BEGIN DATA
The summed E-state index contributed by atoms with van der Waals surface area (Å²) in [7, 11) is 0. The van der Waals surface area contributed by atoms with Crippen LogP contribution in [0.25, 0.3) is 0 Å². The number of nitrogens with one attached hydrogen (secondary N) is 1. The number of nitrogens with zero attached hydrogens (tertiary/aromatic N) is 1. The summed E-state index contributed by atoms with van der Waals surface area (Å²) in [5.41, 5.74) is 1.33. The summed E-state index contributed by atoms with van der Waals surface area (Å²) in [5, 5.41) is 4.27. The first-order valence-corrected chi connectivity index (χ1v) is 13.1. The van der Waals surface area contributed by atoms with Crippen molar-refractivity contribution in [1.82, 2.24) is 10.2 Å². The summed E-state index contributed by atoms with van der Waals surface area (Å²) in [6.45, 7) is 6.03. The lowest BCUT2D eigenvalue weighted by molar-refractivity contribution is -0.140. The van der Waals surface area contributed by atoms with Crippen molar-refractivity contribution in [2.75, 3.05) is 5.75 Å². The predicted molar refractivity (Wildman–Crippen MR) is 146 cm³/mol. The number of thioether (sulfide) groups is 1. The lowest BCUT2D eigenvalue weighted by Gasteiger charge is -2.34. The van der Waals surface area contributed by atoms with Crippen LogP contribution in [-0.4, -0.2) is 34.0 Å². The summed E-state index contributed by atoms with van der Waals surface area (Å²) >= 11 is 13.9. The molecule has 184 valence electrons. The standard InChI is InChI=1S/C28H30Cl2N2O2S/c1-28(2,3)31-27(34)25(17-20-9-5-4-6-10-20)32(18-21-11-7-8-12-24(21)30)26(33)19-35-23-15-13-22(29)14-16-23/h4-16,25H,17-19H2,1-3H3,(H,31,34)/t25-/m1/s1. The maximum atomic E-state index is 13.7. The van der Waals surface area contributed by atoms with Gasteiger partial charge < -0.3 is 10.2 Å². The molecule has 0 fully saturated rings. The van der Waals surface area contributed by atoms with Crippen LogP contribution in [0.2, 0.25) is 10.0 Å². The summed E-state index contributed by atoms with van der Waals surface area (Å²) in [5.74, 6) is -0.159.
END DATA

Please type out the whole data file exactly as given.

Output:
The summed E-state index contributed by atoms with van der Waals surface area (Å²) in [7, 11) is 0. The van der Waals surface area contributed by atoms with Crippen LogP contribution in [0.25, 0.3) is 0 Å². The number of nitrogens with one attached hydrogen (secondary N) is 1. The number of nitrogens with zero attached hydrogens (tertiary/aromatic N) is 1. The summed E-state index contributed by atoms with van der Waals surface area (Å²) in [5.41, 5.74) is 1.33. The summed E-state index contributed by atoms with van der Waals surface area (Å²) in [5, 5.41) is 4.27. The first-order valence-corrected chi connectivity index (χ1v) is 13.1. The van der Waals surface area contributed by atoms with Crippen molar-refractivity contribution in [1.82, 2.24) is 10.2 Å². The summed E-state index contributed by atoms with van der Waals surface area (Å²) in [6.45, 7) is 6.03. The lowest BCUT2D eigenvalue weighted by molar-refractivity contribution is -0.140. The van der Waals surface area contributed by atoms with Crippen molar-refractivity contribution in [2.75, 3.05) is 5.75 Å². The predicted molar refractivity (Wildman–Crippen MR) is 146 cm³/mol. The number of thioether (sulfide) groups is 1. The lowest BCUT2D eigenvalue weighted by Gasteiger charge is -2.34. The van der Waals surface area contributed by atoms with Crippen LogP contribution in [-0.4, -0.2) is 34.0 Å². The summed E-state index contributed by atoms with van der Waals surface area (Å²) >= 11 is 13.9. The molecule has 184 valence electrons. The standard InChI is InChI=1S/C28H30Cl2N2O2S/c1-28(2,3)31-27(34)25(17-20-9-5-4-6-10-20)32(18-21-11-7-8-12-24(21)30)26(33)19-35-23-15-13-22(29)14-16-23/h4-16,25H,17-19H2,1-3H3,(H,31,34)/t25-/m1/s1. The maximum atomic E-state index is 13.7. The van der Waals surface area contributed by atoms with Gasteiger partial charge < -0.3 is 10.2 Å². The molecule has 0 fully saturated rings. The van der Waals surface area contributed by atoms with Crippen LogP contribution in [0.2, 0.25) is 10.0 Å². The summed E-state index contributed by atoms with van der Waals surface area (Å²) in [5.74, 6) is -0.159.